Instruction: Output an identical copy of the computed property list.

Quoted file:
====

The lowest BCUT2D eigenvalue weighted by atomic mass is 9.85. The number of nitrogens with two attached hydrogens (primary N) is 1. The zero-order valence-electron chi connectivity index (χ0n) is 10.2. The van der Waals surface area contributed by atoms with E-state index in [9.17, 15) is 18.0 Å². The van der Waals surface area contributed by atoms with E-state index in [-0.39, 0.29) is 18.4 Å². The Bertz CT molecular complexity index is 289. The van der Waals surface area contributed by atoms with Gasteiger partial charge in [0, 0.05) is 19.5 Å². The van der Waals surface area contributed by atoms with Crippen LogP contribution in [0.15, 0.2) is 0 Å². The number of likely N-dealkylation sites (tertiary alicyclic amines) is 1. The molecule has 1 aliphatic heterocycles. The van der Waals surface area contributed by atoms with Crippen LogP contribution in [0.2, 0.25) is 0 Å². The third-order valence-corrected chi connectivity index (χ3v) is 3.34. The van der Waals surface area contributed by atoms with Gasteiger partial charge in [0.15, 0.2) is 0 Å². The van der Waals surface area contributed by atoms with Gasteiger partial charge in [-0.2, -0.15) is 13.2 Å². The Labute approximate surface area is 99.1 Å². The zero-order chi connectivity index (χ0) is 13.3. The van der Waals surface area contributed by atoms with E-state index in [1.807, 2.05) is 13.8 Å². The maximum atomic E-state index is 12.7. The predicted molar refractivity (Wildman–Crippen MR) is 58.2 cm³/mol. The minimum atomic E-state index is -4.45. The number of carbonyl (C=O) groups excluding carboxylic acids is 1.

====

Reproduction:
The lowest BCUT2D eigenvalue weighted by atomic mass is 9.85. The number of nitrogens with two attached hydrogens (primary N) is 1. The zero-order valence-electron chi connectivity index (χ0n) is 10.2. The van der Waals surface area contributed by atoms with E-state index in [9.17, 15) is 18.0 Å². The van der Waals surface area contributed by atoms with E-state index in [-0.39, 0.29) is 18.4 Å². The Bertz CT molecular complexity index is 289. The van der Waals surface area contributed by atoms with Gasteiger partial charge in [0, 0.05) is 19.5 Å². The van der Waals surface area contributed by atoms with Crippen LogP contribution in [0.15, 0.2) is 0 Å². The number of likely N-dealkylation sites (tertiary alicyclic amines) is 1. The molecule has 1 aliphatic heterocycles. The van der Waals surface area contributed by atoms with Crippen LogP contribution in [0.2, 0.25) is 0 Å². The third-order valence-corrected chi connectivity index (χ3v) is 3.34. The van der Waals surface area contributed by atoms with Gasteiger partial charge in [0.15, 0.2) is 0 Å². The van der Waals surface area contributed by atoms with Gasteiger partial charge in [-0.2, -0.15) is 13.2 Å². The Labute approximate surface area is 99.1 Å². The zero-order chi connectivity index (χ0) is 13.3. The van der Waals surface area contributed by atoms with E-state index in [1.807, 2.05) is 13.8 Å². The maximum atomic E-state index is 12.7. The predicted molar refractivity (Wildman–Crippen MR) is 58.2 cm³/mol. The minimum atomic E-state index is -4.45. The number of carbonyl (C=O) groups excluding carboxylic acids is 1.